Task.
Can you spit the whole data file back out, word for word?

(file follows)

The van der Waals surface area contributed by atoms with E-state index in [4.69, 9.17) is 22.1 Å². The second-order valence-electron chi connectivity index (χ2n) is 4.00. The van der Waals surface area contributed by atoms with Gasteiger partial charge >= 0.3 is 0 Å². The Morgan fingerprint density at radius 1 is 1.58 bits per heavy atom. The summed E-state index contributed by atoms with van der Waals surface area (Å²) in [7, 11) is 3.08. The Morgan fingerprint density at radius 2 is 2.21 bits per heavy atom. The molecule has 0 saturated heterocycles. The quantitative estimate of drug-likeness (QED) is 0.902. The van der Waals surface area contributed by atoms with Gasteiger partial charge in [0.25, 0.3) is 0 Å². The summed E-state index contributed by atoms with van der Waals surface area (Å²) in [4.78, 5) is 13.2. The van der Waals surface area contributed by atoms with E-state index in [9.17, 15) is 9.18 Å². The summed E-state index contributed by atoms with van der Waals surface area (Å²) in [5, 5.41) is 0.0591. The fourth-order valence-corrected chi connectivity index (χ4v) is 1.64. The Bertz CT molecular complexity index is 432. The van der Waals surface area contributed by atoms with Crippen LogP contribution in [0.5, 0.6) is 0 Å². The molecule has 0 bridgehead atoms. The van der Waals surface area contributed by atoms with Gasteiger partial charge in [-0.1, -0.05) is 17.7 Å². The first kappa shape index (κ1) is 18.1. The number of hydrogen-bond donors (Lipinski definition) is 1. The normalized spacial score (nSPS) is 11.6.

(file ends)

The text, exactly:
The van der Waals surface area contributed by atoms with E-state index in [4.69, 9.17) is 22.1 Å². The second-order valence-electron chi connectivity index (χ2n) is 4.00. The van der Waals surface area contributed by atoms with Gasteiger partial charge >= 0.3 is 0 Å². The Morgan fingerprint density at radius 1 is 1.58 bits per heavy atom. The summed E-state index contributed by atoms with van der Waals surface area (Å²) in [7, 11) is 3.08. The Morgan fingerprint density at radius 2 is 2.21 bits per heavy atom. The molecule has 0 saturated heterocycles. The quantitative estimate of drug-likeness (QED) is 0.902. The van der Waals surface area contributed by atoms with Gasteiger partial charge in [0.25, 0.3) is 0 Å². The summed E-state index contributed by atoms with van der Waals surface area (Å²) in [4.78, 5) is 13.2. The van der Waals surface area contributed by atoms with E-state index in [9.17, 15) is 9.18 Å². The summed E-state index contributed by atoms with van der Waals surface area (Å²) in [5, 5.41) is 0.0591. The fourth-order valence-corrected chi connectivity index (χ4v) is 1.64. The Bertz CT molecular complexity index is 432. The van der Waals surface area contributed by atoms with Crippen LogP contribution in [0.5, 0.6) is 0 Å². The molecule has 0 bridgehead atoms. The van der Waals surface area contributed by atoms with Gasteiger partial charge in [-0.1, -0.05) is 17.7 Å². The first kappa shape index (κ1) is 18.1. The number of hydrogen-bond donors (Lipinski definition) is 1. The normalized spacial score (nSPS) is 11.6.